Indian Creek, Easter Island
Posted by sibylle in utah (Monday April 3, 2006 at 12:40 pm)


Tristan Hechtel leading pitch two on Easter Island
“Let’s climb Easter Island,” my son Tristan suggested. “You lead the crack and I’ll lead the face pitch.”
Things had changed since last year. Instead of me leading every pitch, like I had a year ago on South Six Shooter, Tristan offered to lead the 5.10 second pitch and leave me the easier 5.8 first pitch.
This climb would not qualify for my “Fun Climbs” book either, not only because of the second pitch, but also due to rather significant rockfall. On Easter in 2002, we watched from our campsite as the large chockstone that previously bridged between the two towers fell down. About the size of a grand piano, many climbers used to sit on the chockstone to belay for the second pitch. Ironically, it fell out early Easter morning.
After hiking for 20 minutes on a good trail, we reached the base to find an obvious large crack.
“Oh, good thing that’s your lead,” Tristan laughed. Though his hands were now as big as mine, he hadn’t climbed many cracks and remained hesitant on the bigger sizes.
“Hey, maybe it’s the first mother-son ascent of Easter island!” I suggested. I thrashed up the crack, placed two BD #3 camalots and wished I’d brought a #3.5 camalot. Just where the crack got too large for my gear, I could no longer get a good jam.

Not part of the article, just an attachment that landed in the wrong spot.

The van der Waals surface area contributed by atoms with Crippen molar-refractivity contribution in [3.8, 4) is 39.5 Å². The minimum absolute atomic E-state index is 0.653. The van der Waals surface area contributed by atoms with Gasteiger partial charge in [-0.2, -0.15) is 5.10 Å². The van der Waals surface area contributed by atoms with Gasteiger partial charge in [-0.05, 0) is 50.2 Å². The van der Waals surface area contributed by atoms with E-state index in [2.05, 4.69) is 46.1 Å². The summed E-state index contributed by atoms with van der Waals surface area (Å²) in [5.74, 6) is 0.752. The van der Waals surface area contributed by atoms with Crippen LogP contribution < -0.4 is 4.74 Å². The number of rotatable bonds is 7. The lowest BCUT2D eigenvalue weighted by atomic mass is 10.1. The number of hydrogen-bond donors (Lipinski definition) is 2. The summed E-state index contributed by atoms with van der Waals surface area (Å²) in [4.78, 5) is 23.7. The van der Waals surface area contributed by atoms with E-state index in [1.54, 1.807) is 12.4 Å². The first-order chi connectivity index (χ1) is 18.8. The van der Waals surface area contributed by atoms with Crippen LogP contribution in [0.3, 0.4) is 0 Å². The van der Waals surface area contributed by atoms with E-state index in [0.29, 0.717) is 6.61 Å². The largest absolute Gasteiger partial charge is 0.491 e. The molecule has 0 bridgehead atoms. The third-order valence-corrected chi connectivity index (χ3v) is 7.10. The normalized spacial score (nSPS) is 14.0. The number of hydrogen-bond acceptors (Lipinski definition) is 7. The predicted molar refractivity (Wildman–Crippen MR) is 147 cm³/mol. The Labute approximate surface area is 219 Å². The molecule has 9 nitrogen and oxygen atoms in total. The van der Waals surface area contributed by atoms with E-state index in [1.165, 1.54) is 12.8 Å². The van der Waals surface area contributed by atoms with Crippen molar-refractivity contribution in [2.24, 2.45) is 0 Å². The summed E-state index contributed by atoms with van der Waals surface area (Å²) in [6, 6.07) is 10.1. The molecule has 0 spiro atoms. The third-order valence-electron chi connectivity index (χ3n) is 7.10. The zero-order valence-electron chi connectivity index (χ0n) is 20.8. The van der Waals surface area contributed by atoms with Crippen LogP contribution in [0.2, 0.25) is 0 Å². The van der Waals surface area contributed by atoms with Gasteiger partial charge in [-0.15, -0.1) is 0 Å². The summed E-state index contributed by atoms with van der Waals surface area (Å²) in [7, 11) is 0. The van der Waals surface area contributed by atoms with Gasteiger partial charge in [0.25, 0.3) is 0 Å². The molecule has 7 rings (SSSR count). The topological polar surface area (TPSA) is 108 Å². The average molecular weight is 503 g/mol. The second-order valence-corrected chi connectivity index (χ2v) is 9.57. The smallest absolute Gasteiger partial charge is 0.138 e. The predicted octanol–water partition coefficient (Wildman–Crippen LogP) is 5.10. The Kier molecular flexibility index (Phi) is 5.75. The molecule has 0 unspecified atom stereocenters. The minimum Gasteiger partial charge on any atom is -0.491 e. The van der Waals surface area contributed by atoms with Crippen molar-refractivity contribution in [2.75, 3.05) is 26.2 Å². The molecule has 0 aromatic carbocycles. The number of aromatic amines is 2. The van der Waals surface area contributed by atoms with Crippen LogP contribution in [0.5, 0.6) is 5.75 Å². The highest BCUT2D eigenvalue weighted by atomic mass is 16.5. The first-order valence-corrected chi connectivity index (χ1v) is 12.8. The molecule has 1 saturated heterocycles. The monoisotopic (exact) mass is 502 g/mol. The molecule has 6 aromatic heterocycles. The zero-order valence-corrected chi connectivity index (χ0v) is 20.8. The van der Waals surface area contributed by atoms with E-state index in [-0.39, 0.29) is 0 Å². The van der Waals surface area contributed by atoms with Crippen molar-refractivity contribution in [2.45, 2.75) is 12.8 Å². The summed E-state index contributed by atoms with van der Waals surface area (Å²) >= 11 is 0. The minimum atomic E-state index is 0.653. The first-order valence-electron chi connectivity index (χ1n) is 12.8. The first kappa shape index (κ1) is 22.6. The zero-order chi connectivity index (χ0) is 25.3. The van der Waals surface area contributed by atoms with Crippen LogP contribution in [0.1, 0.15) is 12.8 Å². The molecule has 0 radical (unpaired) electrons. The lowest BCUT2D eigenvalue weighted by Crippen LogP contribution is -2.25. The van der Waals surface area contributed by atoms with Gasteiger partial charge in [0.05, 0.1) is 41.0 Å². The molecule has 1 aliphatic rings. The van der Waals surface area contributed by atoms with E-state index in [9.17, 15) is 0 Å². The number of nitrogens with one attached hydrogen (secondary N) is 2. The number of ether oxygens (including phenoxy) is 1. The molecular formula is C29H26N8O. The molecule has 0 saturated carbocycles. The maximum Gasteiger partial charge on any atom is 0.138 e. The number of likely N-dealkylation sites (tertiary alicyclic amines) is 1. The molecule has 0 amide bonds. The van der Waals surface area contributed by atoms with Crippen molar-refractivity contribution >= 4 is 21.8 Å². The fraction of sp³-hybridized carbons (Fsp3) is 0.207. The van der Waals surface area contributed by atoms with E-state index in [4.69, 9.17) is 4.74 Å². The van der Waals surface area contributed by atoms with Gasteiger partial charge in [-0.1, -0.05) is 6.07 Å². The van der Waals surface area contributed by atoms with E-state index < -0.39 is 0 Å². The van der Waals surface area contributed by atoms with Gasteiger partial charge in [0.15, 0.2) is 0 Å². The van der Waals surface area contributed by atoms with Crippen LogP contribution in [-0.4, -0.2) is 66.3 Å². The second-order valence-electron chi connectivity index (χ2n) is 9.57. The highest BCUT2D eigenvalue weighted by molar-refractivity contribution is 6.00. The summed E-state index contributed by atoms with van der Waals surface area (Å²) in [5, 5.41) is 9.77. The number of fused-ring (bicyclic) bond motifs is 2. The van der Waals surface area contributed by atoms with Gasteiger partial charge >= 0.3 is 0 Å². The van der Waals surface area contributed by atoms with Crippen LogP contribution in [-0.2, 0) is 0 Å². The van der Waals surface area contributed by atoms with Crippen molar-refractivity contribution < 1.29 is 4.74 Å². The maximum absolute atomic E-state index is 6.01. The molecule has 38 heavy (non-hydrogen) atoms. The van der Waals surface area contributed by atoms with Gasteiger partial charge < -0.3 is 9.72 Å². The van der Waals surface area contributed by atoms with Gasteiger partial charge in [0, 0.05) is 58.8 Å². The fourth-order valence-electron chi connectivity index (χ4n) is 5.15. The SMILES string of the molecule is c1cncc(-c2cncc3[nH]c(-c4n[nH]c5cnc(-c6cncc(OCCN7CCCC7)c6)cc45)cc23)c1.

I jammed my foot in, stuffed my arm in up to my elbow, and thrashed my way up. No delicate, graceful, balancing moves here! At the end of the crack, I stepped right onto an insecure sloping foothold and blindly reached for what looked like a sloping hold just out of reach. When I finally let go of my left hand hold and moved right, I found a good flake! I grabbed it and pulled my way over the bulge.

Tristan looked up at the next pitch. “That looks hard,” he commented.

“You can do it,” I encouraged him. Despite his apprehension, he fluidly moved up to clip the first bolt. He’d recently grown another few inches, weighed very little, and had strong fingers, making him a great face-climbing partner.

I followed him up to the top of our second tower, happy to sit in the warm sun again after freezing in the chilly, shaded alcove below.

“That was really fun,” Tristan said. “Let’s climb another tower tomorrow. Towers are a lot more fun than one-pitch cracks.”
We walked along the base, scoping out the climbs on Thumbelina and Sunflower Tower.
“Do you want to try Sparkling Touch?” I asked.
“Sure,” he replied. “The 5.10 face climbing was easy.”

Rappelling down from Easter Island

8 comments for Indian Creek, Easter Island »

  1. Sibylle, I am going to give you and Tristan credit for the first mother and son ascent of Easter Island in the Desert Towers Guide Stewart Green is co-authoring with me. Were there others before you, let them speak up. Eric

    Comment by Eric Bjornstad — April 3, 2006 @ 2:02 pm

  2. Thanks Eric!

    This may be one way to find out! There may be some mother-daughter ascents of Bridger Jack Towers - Tracy Bascom from Boulder has climbed Castleton with her daughter.

    Comment by sibylle — April 3, 2006 @ 2:15 pm